Tomorrow, Pope Benedict XVI will be canonising Fr Damien de Veuster, known everywhere as the Leper Priest of Molokai.

Hawaii was not always the island paradise. In the mid-1800s, foreigners brought new diseases, including leprosy, which began to decimate the population. The government isolated those afflicted by leprosy to Molokai, choosing a small spit of land hemmed in by sheer cliffs and a dangerous sea.

The Bishop asked for volunteers from the members of the Sacred Hearts Congregation to minister to the lepers for four months at a time. The first to be sent was the Belgian Fr de Veuster, born January 3, 1840. Walking among the living dead, he was appalled to see grotesque disfigurement, dire poverty, destitution, and emotional pain. Without any farm implements and with debilitating physical deformities, they were expected to grow their own food, tilling the volcanic soil. The nurse showing Fr de Veuster the facilities available remarked, "We have no enemies here save scabies, vomit, fleas and lice."

Fr de Veuster celebrated his first Mass in the boiling hot chapel where he was confronted with all the physical unpleasantness of leprosy including the stench of rotting flesh. He had to turn away in order not to be sick by going to the open window, but the building was surrounded by those who could not get into the little church.

Fr de Veuster soon recognised that the exiles were hurt because he never touched anyone or smoked the communal pipe. If he really wanted to win their hearts he would have to accept them fully and risk infection. Once contracted, he knew he would die within three or four years. He soon began his sermons with the words, "We lepers..."

His ministry had four concerns:

1) The spiritual needs of the lepers. Facing death, it was easy for them to throw off all moral restraint and resort to drunkenness and sexual profligacy. He built chapels with his own hands while he faced undercover but prevailing witchcraft.

2) The exiles all needed medical care. Besides leprosy, the patients suffered from all kinds of secondary infections: lice and tick infestations, scabies, lung infections, ulcerated sores, diarrhea, coughs, etc. He helped to alleviate all these needs, often in the face of indifference, delays and even open opposition.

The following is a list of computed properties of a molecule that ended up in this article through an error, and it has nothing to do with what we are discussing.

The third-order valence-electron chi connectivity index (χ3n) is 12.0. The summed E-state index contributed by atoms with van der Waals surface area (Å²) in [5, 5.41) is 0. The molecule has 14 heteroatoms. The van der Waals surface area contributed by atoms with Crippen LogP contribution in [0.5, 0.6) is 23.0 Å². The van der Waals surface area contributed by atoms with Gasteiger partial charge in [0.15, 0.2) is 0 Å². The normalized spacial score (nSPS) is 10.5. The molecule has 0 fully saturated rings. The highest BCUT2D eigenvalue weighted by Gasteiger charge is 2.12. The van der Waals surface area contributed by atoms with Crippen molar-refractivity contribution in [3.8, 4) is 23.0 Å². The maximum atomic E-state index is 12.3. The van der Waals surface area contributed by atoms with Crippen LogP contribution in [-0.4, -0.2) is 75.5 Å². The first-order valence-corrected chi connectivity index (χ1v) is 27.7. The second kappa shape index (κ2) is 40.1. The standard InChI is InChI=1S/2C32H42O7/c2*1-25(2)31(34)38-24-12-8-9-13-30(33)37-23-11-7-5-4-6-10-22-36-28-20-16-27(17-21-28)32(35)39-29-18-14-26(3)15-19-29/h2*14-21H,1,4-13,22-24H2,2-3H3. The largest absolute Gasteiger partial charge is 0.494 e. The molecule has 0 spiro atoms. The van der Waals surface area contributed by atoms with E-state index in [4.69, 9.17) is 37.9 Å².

3) There were many orphans, prey to pimps or used as house slaves. In time he was caring for over a hundred orphan boys himself. Besides spiritual teaching, he involved them in his building projects.

4) He laboured to raise the living conditions of the lepers, helping them erect their cottages, bringing in an adequate water supply from a stream a long way off, insisting on better food and adequate clothing. He dug their graves and made their coffins. Fr de Veuster loved God and his whole life long was true to his vows of poverty, chastity and obedience. In December 1884, he noticed severe blisters on his feet without the presence of pain. He died of leprosy on April 15, 1889 after 16 years of undaunted dedication. No wonder that he has become the Patron of those afflicted with HIV and AIDS.

To help financially the lepers around the world - and there are 700,000 new cases every year! - in Malta there is the Order of Charity which has been working for the past 44 years. It is now being run by the Malta Grand Priory of the Order of St Lazarus, an ancient Order of Knights which dedicates its energy mainly for the cause of lepers. For more information write to tcutajar36@onvol.net.

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